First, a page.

law. And with growing consumer confidence and the overall
improvement in the US economy, we believe, operators will be
successful in doing so.
In fact, Cheesecake Factory,
Panera Bread Co.
Chipotle Mexican Grill Inc.
) catering to higher-income consumers should face lesser
difficulty in passing on the increased costs to consumers. Darden
is also gradually shifting its focus towards the upscale
environment with acquisitions like Eddie V's and Yard House in
last two years.
That's not all. Some operators fear a slowdown in their pace
of restaurant openings because of Obamacare.
How Much Will the Law Cost?
There is a mixed view on this. While some say that costs will be
manageable, others expect it to be quite expensive.
One of the leading pizza chains,
Papa John's International Inc.
) commented in its second-quarter 2012 earnings call that it
expects the reform law to cost about 11-14 cents a pizza, or
15-20 cents per order. However, on a positive note, Papa John's
can probably afford Obamacare given its strong unit economics at
the store level. Darden expects its earnings in fiscal 2014 to be
adversely affected nearly 6 cents per share by the implementation
of the Affordable Care Act.
The largest burger chain in the world, McDonalds does not feel
threatened by cost increases that this law will lead to. Already
used to ups and downs in commodity costs, McDonalds sees the
Affordable Care Act as just another cost driver. In its
second-quarter 2012 earnings call, the burger chain estimated the
Obamacare to cost each restaurant unit in the range of $10,000 to
$30,000. The restaurant chain finds this cost increase manageable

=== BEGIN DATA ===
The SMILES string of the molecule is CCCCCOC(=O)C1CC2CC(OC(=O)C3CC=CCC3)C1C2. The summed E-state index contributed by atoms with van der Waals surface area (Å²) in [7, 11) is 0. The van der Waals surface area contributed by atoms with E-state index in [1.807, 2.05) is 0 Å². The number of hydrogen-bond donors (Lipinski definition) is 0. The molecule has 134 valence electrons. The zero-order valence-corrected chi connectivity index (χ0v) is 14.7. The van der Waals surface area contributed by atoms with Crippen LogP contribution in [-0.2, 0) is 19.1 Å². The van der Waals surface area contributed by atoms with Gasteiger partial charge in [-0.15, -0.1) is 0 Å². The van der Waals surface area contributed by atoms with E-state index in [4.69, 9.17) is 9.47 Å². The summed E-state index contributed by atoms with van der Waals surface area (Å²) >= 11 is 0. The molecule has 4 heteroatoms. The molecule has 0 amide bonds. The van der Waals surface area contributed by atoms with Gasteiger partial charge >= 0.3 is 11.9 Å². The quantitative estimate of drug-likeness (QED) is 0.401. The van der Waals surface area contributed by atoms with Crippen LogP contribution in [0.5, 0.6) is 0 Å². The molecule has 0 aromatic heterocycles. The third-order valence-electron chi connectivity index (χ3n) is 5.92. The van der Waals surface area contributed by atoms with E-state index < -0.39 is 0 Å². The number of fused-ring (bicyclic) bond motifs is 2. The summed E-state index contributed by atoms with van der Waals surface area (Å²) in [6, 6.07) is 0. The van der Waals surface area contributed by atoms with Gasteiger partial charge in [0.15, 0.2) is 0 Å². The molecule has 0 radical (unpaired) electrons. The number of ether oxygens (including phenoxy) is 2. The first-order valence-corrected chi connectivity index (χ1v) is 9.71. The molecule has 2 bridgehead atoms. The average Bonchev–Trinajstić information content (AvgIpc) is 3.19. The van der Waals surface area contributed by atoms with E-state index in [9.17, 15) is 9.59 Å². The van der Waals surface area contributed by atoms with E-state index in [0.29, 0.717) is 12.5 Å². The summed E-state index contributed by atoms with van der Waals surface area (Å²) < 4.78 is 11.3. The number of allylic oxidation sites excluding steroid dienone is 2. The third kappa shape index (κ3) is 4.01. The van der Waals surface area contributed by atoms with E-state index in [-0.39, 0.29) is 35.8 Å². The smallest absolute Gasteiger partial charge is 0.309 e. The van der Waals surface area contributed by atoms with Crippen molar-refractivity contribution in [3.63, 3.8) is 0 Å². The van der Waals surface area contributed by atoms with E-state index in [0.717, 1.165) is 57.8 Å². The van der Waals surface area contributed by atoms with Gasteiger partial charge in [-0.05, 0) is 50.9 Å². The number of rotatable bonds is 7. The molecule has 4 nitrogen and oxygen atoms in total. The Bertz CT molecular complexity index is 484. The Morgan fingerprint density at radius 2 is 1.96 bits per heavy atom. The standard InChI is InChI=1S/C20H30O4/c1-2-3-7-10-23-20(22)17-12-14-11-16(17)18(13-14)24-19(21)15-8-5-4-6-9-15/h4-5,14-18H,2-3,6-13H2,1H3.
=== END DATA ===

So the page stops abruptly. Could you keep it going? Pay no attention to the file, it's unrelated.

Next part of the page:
as restaurateurs endured even greater commodity cost issues in
) initially estimated that the healthcare law will lead to a cost
hike of $25,000 a restaurant a year. But on Mar 14, management
notified that costs per restaurant will be as low as to $5,000 a
year, given the expectation of a low acceptance rate, meaning
many employees are likely to decline the insurance offering.
Is the Law that Harmful for Restaurants?
Implementation of the law will be in a slow but steady mode.
Further, as per the quick-service restaurateur Wendy's, many of
its employees will likely turn down company-offered insurance.
Employees who are poorly paid generally get insurance through
government-offered Medicaid. If not so, they would rather choose
to pay the penalty ($95 per year) for avoiding health insurance
as it will be lesser than the company-backed insurance premium in
AFC Enterprises Inc.
) is also supportive of the view. However, the U.S. Department of
Health and Human Services believes the opposite as penalties will
get harsher from $325 per person in 2015 to $695 in 2016. The
government body seems convinced that this will compel many to
sign up for the program.
From the consensus view, we get a feeling that the new
healthcare law will be quite manageable in the short run, at
least in 2014. With the prevailing upbeat sector sentiment and
easing food cost inflation, the healthcare costs should not take
a toll on operators' profits in the short run.
AFC ENTERPRISES (AFCE): Free Stock Analysis
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However, with stricter rules to be implemented over time, the
long-term outlook appears hazy. As of now, we can say that
restaurants will try to recruit more part-timers rather than
full-time employees post implementation of the law. Only time
will tell how receptive the sector will be to Obama's care.